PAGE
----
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PeopleJudy Lindsay

Judy Lindsay

‘I’ve always been into antiquity. The origins of the world around us, whether in geology, history and archaeology, to place names, all hold a fascination for me. My family has a holiday place at Strangford Loch, in County Down, Northern Ireland: strang-fiord, Norse for strange fiord, because the Vikings who occupied many parts of Ireland around the ninth century A.D. noticed how the weather could completely change the character of the loch in minutes. I find that just so interesting.

I was born and brought up in Belfast. Mum and Dad still live there, and I do miss it dreadfully sometimes. My big brother and I went to school there, and we had a fantastic childhood. We were aware, of course, of the Troubles, but what outsiders don’t often realise is how those events were ghettoised. The rest of the world only ever heard the worst of it.

Actually life was always fun: we played in the streets, and our doors were seldom locked. If you got into trouble, you were also in trouble with the paramilitaries, which made life pretty safe for most of us as normal crime rates were very low. In those days property in Northern Ireland was, by today’s astronomical prices, really cheap. Most people had a holiday place, either a cottage or a caravan somewhere, so we spent halcyon days in Sligo, Newcastle and Portrush.

When I was eighteen, I left Belfast and went to the University of Glasgow. I did a four-year Masters Degree in English and History, and was lucky enough to get a job at the British Museum in London immediately afterwards. Working there was an inspiring experience, and I loved it. It is an amazing place, with globally important collections and artefacts, such as the Rosetta Stone, the translation of which finally enabled the deciphering of Egyptian hieroglyphics.

I was helping to put together special events, from sleepovers and evening lectures, to the Booker Prize Dinner, eventually writing some children’s books for British Museum Press. Because the British Museum is such a hugely important national institution, many people who worked there developed very specialised roles, and this tended to make opportunities to develop a different direction in my work hard to find. I was looking forward to being able to put on my own exhibitions and create my own projects, and after six years at the B.M., there was a chance of this job in Dorchester, at the Dorset County Museum.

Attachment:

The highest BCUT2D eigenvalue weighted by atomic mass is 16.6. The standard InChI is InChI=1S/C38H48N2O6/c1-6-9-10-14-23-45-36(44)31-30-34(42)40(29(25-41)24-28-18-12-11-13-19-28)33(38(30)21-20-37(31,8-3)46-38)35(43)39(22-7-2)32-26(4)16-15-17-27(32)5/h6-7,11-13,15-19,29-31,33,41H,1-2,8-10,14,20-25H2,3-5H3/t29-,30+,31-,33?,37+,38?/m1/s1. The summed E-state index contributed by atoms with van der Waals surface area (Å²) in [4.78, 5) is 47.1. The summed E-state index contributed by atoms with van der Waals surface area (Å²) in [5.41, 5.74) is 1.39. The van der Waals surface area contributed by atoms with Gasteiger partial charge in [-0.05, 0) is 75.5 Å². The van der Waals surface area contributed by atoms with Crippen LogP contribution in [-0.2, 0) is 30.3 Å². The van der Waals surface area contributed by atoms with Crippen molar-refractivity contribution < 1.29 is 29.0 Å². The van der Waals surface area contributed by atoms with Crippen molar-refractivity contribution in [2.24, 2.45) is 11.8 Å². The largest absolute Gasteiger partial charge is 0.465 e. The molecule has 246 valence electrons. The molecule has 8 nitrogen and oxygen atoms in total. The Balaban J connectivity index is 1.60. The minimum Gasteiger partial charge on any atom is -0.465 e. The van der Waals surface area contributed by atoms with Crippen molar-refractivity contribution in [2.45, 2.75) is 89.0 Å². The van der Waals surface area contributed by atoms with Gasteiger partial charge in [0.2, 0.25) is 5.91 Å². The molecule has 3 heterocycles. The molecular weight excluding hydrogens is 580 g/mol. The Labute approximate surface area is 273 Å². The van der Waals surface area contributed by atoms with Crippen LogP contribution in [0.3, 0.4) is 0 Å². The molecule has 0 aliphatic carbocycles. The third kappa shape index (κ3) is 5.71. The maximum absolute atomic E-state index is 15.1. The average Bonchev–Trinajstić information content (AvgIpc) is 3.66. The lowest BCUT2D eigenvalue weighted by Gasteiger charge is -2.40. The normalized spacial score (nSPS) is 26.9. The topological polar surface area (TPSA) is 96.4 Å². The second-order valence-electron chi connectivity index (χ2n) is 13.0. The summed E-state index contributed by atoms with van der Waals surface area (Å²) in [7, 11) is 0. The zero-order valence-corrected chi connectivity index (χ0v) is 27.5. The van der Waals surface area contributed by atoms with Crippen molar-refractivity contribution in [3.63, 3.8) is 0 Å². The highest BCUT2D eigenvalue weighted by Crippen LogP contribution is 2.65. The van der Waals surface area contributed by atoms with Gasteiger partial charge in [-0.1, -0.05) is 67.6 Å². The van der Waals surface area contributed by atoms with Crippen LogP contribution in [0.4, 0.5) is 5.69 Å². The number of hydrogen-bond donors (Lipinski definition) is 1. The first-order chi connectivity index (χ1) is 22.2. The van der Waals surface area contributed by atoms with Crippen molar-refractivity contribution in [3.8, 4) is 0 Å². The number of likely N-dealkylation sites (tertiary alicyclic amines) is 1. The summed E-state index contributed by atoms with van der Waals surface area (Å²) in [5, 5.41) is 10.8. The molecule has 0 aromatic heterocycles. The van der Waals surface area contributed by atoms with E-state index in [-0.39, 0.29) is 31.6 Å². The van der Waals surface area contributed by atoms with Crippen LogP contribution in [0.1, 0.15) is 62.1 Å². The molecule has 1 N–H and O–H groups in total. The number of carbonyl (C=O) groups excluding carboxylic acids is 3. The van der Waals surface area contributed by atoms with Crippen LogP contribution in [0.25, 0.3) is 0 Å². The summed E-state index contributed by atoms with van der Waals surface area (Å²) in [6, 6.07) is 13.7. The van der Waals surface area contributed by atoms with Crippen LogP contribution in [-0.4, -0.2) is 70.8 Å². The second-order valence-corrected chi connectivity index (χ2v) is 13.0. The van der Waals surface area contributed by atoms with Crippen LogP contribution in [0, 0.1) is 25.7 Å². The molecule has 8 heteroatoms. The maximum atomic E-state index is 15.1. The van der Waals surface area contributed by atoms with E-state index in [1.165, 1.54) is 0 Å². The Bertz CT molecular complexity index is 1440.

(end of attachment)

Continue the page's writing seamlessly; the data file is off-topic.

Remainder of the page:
That was four years ago. As Museum Director, I’ve got a staff of eighteen, some part-time, who make up a brilliant team: committed, interested, willing, and with the sense of humour essential for most jobs. There are also about 180 voluntary staff, without whom the Museum would collapse tomorrow. They do everything from curating collections to running the library, to staffing the reception.

In my own job, I need to be very finance-savvy: I spend a lot of time chasing money. Dorset County Museum is an independent museum, owned and run by The Dorset Natural History and Archaeological Society. We are funded by Dorset County Council, various trusts and foundations, including the Esmée Fairbairn Foundation, donations, subscriptions, and entry fees. I also have to be as good at managing people as historical objects. I’ve just finished a qualification in Cultural Heritage Management, and I’m six months into a two-year professional development course leading to an Associateship of the Museums Association.